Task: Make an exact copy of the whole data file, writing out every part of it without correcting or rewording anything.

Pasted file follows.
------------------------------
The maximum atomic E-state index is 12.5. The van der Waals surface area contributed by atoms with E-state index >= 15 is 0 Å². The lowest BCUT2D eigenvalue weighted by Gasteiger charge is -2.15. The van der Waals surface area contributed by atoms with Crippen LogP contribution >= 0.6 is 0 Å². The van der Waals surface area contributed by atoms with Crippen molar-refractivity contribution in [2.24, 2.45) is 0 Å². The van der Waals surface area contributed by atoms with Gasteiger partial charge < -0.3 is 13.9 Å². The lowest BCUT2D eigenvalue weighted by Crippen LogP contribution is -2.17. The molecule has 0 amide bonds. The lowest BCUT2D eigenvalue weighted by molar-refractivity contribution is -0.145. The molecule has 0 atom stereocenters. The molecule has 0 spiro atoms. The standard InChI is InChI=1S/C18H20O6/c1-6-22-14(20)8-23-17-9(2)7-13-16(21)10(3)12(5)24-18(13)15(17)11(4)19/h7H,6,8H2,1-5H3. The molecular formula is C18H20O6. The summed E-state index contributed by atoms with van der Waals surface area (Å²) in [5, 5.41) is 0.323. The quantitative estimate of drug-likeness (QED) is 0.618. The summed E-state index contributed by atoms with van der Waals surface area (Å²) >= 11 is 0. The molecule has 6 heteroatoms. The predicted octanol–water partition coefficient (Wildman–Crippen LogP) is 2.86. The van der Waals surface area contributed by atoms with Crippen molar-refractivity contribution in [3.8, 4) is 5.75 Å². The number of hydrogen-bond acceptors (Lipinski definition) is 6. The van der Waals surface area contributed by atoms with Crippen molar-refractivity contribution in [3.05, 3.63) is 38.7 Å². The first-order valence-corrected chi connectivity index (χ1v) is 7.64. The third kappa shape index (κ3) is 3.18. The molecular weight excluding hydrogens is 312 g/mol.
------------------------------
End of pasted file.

The maximum atomic E-state index is 12.5. The van der Waals surface area contributed by atoms with E-state index >= 15 is 0 Å². The lowest BCUT2D eigenvalue weighted by Gasteiger charge is -2.15. The van der Waals surface area contributed by atoms with Crippen LogP contribution >= 0.6 is 0 Å². The van der Waals surface area contributed by atoms with Crippen molar-refractivity contribution in [2.24, 2.45) is 0 Å². The van der Waals surface area contributed by atoms with Gasteiger partial charge < -0.3 is 13.9 Å². The lowest BCUT2D eigenvalue weighted by Crippen LogP contribution is -2.17. The molecule has 0 amide bonds. The lowest BCUT2D eigenvalue weighted by molar-refractivity contribution is -0.145. The molecule has 0 atom stereocenters. The molecule has 0 spiro atoms. The standard InChI is InChI=1S/C18H20O6/c1-6-22-14(20)8-23-17-9(2)7-13-16(21)10(3)12(5)24-18(13)15(17)11(4)19/h7H,6,8H2,1-5H3. The molecular formula is C18H20O6. The summed E-state index contributed by atoms with van der Waals surface area (Å²) in [5, 5.41) is 0.323. The quantitative estimate of drug-likeness (QED) is 0.618. The summed E-state index contributed by atoms with van der Waals surface area (Å²) >= 11 is 0. The molecule has 6 heteroatoms. The predicted octanol–water partition coefficient (Wildman–Crippen LogP) is 2.86. The van der Waals surface area contributed by atoms with Crippen molar-refractivity contribution in [3.8, 4) is 5.75 Å². The number of hydrogen-bond acceptors (Lipinski definition) is 6. The van der Waals surface area contributed by atoms with Crippen molar-refractivity contribution in [3.05, 3.63) is 38.7 Å². The first-order valence-corrected chi connectivity index (χ1v) is 7.64. The third kappa shape index (κ3) is 3.18. The molecular weight excluding hydrogens is 312 g/mol.